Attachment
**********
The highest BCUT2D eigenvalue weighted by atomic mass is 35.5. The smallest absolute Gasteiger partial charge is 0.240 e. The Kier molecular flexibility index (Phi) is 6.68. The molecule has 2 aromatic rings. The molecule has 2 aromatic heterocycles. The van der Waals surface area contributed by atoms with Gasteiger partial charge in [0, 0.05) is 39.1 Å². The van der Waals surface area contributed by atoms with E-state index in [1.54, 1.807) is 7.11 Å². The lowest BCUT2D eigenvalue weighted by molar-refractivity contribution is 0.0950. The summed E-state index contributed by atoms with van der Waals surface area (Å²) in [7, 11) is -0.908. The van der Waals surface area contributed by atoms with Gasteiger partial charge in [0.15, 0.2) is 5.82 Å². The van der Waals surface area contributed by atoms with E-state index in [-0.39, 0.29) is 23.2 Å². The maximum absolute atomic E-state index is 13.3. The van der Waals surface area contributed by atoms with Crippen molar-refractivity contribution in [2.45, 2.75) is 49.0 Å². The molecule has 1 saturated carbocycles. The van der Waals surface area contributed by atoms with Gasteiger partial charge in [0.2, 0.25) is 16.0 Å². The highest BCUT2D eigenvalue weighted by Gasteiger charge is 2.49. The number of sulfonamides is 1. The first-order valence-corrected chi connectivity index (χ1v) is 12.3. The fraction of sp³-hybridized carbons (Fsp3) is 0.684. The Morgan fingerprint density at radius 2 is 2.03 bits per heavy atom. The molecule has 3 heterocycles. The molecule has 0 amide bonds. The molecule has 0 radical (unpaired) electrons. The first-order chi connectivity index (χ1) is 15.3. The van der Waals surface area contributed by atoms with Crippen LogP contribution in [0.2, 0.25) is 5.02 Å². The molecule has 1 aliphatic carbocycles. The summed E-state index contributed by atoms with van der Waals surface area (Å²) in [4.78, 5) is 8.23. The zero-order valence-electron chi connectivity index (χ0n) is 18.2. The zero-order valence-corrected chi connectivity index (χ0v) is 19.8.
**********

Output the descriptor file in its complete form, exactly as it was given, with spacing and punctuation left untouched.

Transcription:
The highest BCUT2D eigenvalue weighted by atomic mass is 35.5. The smallest absolute Gasteiger partial charge is 0.240 e. The Kier molecular flexibility index (Phi) is 6.68. The molecule has 2 aromatic rings. The molecule has 2 aromatic heterocycles. The van der Waals surface area contributed by atoms with Gasteiger partial charge in [0, 0.05) is 39.1 Å². The van der Waals surface area contributed by atoms with E-state index in [1.54, 1.807) is 7.11 Å². The lowest BCUT2D eigenvalue weighted by molar-refractivity contribution is 0.0950. The summed E-state index contributed by atoms with van der Waals surface area (Å²) in [7, 11) is -0.908. The van der Waals surface area contributed by atoms with Gasteiger partial charge in [0.15, 0.2) is 5.82 Å². The van der Waals surface area contributed by atoms with E-state index in [-0.39, 0.29) is 23.2 Å². The maximum absolute atomic E-state index is 13.3. The van der Waals surface area contributed by atoms with Crippen molar-refractivity contribution in [2.45, 2.75) is 49.0 Å². The molecule has 1 saturated carbocycles. The van der Waals surface area contributed by atoms with Gasteiger partial charge in [0.2, 0.25) is 16.0 Å². The highest BCUT2D eigenvalue weighted by Gasteiger charge is 2.49. The number of sulfonamides is 1. The first-order valence-corrected chi connectivity index (χ1v) is 12.3. The fraction of sp³-hybridized carbons (Fsp3) is 0.684. The Morgan fingerprint density at radius 2 is 2.03 bits per heavy atom. The molecule has 3 heterocycles. The molecule has 0 amide bonds. The molecule has 0 radical (unpaired) electrons. The first-order chi connectivity index (χ1) is 15.3. The van der Waals surface area contributed by atoms with Crippen LogP contribution in [0.2, 0.25) is 5.02 Å². The molecule has 1 aliphatic carbocycles. The summed E-state index contributed by atoms with van der Waals surface area (Å²) in [4.78, 5) is 8.23. The zero-order valence-electron chi connectivity index (χ0n) is 18.2. The zero-order valence-corrected chi connectivity index (χ0v) is 19.8.